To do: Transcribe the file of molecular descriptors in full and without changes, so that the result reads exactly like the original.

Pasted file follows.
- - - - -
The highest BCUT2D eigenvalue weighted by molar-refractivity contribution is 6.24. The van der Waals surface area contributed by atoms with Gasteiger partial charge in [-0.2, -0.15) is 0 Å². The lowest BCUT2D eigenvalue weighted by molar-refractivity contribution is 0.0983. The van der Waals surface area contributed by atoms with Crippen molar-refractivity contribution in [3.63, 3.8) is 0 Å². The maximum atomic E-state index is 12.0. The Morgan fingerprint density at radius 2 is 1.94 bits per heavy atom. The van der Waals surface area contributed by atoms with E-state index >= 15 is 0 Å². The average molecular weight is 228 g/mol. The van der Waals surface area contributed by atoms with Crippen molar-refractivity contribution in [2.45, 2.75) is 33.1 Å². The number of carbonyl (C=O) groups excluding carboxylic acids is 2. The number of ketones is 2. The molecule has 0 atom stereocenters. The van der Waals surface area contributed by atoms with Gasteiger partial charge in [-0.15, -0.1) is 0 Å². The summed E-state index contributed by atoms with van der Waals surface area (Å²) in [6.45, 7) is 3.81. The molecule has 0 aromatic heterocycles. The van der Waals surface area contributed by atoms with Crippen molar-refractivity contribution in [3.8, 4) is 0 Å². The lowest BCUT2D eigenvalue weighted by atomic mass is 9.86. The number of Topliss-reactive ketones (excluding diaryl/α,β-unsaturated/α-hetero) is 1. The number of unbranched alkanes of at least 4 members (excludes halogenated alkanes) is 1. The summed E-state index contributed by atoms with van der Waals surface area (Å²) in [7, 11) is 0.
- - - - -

The highest BCUT2D eigenvalue weighted by molar-refractivity contribution is 6.24. The van der Waals surface area contributed by atoms with Gasteiger partial charge in [-0.2, -0.15) is 0 Å². The lowest BCUT2D eigenvalue weighted by molar-refractivity contribution is 0.0983. The van der Waals surface area contributed by atoms with Crippen molar-refractivity contribution in [3.63, 3.8) is 0 Å². The maximum atomic E-state index is 12.0. The Morgan fingerprint density at radius 2 is 1.94 bits per heavy atom. The van der Waals surface area contributed by atoms with E-state index >= 15 is 0 Å². The average molecular weight is 228 g/mol. The van der Waals surface area contributed by atoms with Crippen molar-refractivity contribution in [2.45, 2.75) is 33.1 Å². The number of carbonyl (C=O) groups excluding carboxylic acids is 2. The number of ketones is 2. The molecule has 0 atom stereocenters. The van der Waals surface area contributed by atoms with Gasteiger partial charge in [-0.15, -0.1) is 0 Å². The summed E-state index contributed by atoms with van der Waals surface area (Å²) in [6.45, 7) is 3.81. The molecule has 0 aromatic heterocycles. The van der Waals surface area contributed by atoms with Crippen molar-refractivity contribution in [3.8, 4) is 0 Å². The lowest BCUT2D eigenvalue weighted by atomic mass is 9.86. The number of Topliss-reactive ketones (excluding diaryl/α,β-unsaturated/α-hetero) is 1. The number of unbranched alkanes of at least 4 members (excludes halogenated alkanes) is 1. The summed E-state index contributed by atoms with van der Waals surface area (Å²) in [7, 11) is 0.